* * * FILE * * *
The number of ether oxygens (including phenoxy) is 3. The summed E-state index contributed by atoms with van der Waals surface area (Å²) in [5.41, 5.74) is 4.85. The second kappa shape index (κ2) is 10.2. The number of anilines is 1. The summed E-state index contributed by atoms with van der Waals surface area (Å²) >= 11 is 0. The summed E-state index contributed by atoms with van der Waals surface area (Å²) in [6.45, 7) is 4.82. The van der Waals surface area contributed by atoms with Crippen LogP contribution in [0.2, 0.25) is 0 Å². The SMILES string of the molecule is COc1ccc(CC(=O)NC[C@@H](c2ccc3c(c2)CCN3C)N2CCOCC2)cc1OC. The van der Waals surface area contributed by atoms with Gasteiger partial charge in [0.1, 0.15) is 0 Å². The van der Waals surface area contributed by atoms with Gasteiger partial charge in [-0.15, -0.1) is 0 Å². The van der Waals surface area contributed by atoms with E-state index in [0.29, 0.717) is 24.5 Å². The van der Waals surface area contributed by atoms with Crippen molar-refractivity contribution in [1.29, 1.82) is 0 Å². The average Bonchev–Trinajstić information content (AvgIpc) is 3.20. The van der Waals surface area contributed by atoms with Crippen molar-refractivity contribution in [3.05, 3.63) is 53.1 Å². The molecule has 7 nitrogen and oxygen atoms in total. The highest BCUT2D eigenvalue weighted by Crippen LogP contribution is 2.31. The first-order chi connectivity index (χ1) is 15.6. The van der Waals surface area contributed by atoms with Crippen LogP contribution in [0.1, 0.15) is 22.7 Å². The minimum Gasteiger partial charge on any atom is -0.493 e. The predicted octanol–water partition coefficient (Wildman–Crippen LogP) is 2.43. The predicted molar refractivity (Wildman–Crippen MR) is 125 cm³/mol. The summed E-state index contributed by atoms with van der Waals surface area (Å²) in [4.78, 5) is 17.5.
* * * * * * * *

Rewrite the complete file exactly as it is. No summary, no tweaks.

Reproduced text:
The number of ether oxygens (including phenoxy) is 3. The summed E-state index contributed by atoms with van der Waals surface area (Å²) in [5.41, 5.74) is 4.85. The second kappa shape index (κ2) is 10.2. The number of anilines is 1. The summed E-state index contributed by atoms with van der Waals surface area (Å²) >= 11 is 0. The summed E-state index contributed by atoms with van der Waals surface area (Å²) in [6.45, 7) is 4.82. The van der Waals surface area contributed by atoms with Crippen LogP contribution in [0.2, 0.25) is 0 Å². The SMILES string of the molecule is COc1ccc(CC(=O)NC[C@@H](c2ccc3c(c2)CCN3C)N2CCOCC2)cc1OC. The van der Waals surface area contributed by atoms with Gasteiger partial charge in [0.1, 0.15) is 0 Å². The van der Waals surface area contributed by atoms with Gasteiger partial charge in [-0.15, -0.1) is 0 Å². The van der Waals surface area contributed by atoms with E-state index in [0.29, 0.717) is 24.5 Å². The van der Waals surface area contributed by atoms with Crippen molar-refractivity contribution in [1.29, 1.82) is 0 Å². The average Bonchev–Trinajstić information content (AvgIpc) is 3.20. The van der Waals surface area contributed by atoms with Crippen molar-refractivity contribution in [3.05, 3.63) is 53.1 Å². The molecule has 7 nitrogen and oxygen atoms in total. The highest BCUT2D eigenvalue weighted by Crippen LogP contribution is 2.31. The first-order chi connectivity index (χ1) is 15.6. The van der Waals surface area contributed by atoms with Crippen LogP contribution in [0.1, 0.15) is 22.7 Å². The minimum Gasteiger partial charge on any atom is -0.493 e. The predicted octanol–water partition coefficient (Wildman–Crippen LogP) is 2.43. The predicted molar refractivity (Wildman–Crippen MR) is 125 cm³/mol. The summed E-state index contributed by atoms with van der Waals surface area (Å²) in [4.78, 5) is 17.5.